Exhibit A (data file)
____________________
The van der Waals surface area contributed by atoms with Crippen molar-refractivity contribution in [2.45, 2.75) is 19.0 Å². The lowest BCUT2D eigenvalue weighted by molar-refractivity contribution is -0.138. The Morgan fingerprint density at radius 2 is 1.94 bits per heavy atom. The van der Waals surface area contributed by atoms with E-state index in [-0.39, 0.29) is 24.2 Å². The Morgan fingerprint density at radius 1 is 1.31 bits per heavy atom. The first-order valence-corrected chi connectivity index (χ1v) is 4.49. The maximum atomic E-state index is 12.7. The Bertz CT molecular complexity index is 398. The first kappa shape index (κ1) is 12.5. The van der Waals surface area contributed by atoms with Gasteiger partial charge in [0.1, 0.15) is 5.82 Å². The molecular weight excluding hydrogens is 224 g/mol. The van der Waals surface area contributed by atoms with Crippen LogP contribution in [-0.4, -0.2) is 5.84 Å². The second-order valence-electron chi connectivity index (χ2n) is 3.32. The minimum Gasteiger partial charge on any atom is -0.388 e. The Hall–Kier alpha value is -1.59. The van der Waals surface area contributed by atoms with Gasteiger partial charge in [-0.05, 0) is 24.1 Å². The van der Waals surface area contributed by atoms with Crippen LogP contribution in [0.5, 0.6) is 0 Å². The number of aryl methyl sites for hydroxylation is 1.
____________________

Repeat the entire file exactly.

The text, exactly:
The van der Waals surface area contributed by atoms with Crippen molar-refractivity contribution in [2.45, 2.75) is 19.0 Å². The lowest BCUT2D eigenvalue weighted by molar-refractivity contribution is -0.138. The Morgan fingerprint density at radius 2 is 1.94 bits per heavy atom. The van der Waals surface area contributed by atoms with E-state index in [-0.39, 0.29) is 24.2 Å². The Morgan fingerprint density at radius 1 is 1.31 bits per heavy atom. The first-order valence-corrected chi connectivity index (χ1v) is 4.49. The maximum atomic E-state index is 12.7. The Bertz CT molecular complexity index is 398. The first kappa shape index (κ1) is 12.5. The van der Waals surface area contributed by atoms with Gasteiger partial charge in [0.1, 0.15) is 5.82 Å². The molecular weight excluding hydrogens is 224 g/mol. The van der Waals surface area contributed by atoms with Crippen LogP contribution in [-0.4, -0.2) is 5.84 Å². The second-order valence-electron chi connectivity index (χ2n) is 3.32. The minimum Gasteiger partial charge on any atom is -0.388 e. The Hall–Kier alpha value is -1.59. The van der Waals surface area contributed by atoms with Gasteiger partial charge in [-0.05, 0) is 24.1 Å². The van der Waals surface area contributed by atoms with Crippen LogP contribution in [0.5, 0.6) is 0 Å². The number of aryl methyl sites for hydroxylation is 1.